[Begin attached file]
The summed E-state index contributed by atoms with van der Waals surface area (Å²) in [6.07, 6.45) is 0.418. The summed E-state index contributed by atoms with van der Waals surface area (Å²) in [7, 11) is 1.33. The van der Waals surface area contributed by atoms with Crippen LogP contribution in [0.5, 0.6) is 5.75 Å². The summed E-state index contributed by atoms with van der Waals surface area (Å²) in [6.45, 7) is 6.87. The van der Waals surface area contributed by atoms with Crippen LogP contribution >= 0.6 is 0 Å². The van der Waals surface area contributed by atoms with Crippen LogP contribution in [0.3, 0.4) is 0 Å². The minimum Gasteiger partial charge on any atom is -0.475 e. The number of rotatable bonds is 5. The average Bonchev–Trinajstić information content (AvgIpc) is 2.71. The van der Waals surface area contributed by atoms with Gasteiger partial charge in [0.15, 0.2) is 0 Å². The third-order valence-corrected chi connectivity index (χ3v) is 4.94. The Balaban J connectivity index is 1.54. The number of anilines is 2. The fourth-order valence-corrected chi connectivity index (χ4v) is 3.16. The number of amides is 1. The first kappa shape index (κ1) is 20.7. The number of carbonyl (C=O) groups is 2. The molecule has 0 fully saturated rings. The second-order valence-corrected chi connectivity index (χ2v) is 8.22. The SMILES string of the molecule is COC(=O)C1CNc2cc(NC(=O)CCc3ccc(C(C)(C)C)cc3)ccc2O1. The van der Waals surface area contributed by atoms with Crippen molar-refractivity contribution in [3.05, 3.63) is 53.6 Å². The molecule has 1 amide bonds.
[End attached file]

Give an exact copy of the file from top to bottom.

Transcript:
The summed E-state index contributed by atoms with van der Waals surface area (Å²) in [6.07, 6.45) is 0.418. The summed E-state index contributed by atoms with van der Waals surface area (Å²) in [7, 11) is 1.33. The van der Waals surface area contributed by atoms with Crippen LogP contribution in [0.5, 0.6) is 5.75 Å². The summed E-state index contributed by atoms with van der Waals surface area (Å²) in [6.45, 7) is 6.87. The van der Waals surface area contributed by atoms with Crippen LogP contribution >= 0.6 is 0 Å². The van der Waals surface area contributed by atoms with Crippen LogP contribution in [0.3, 0.4) is 0 Å². The minimum Gasteiger partial charge on any atom is -0.475 e. The number of rotatable bonds is 5. The average Bonchev–Trinajstić information content (AvgIpc) is 2.71. The van der Waals surface area contributed by atoms with Gasteiger partial charge in [0.15, 0.2) is 0 Å². The third-order valence-corrected chi connectivity index (χ3v) is 4.94. The Balaban J connectivity index is 1.54. The number of anilines is 2. The fourth-order valence-corrected chi connectivity index (χ4v) is 3.16. The number of amides is 1. The first kappa shape index (κ1) is 20.7. The number of carbonyl (C=O) groups is 2. The molecule has 0 fully saturated rings. The second-order valence-corrected chi connectivity index (χ2v) is 8.22. The SMILES string of the molecule is COC(=O)C1CNc2cc(NC(=O)CCc3ccc(C(C)(C)C)cc3)ccc2O1. The van der Waals surface area contributed by atoms with Crippen molar-refractivity contribution in [3.05, 3.63) is 53.6 Å². The molecule has 1 amide bonds.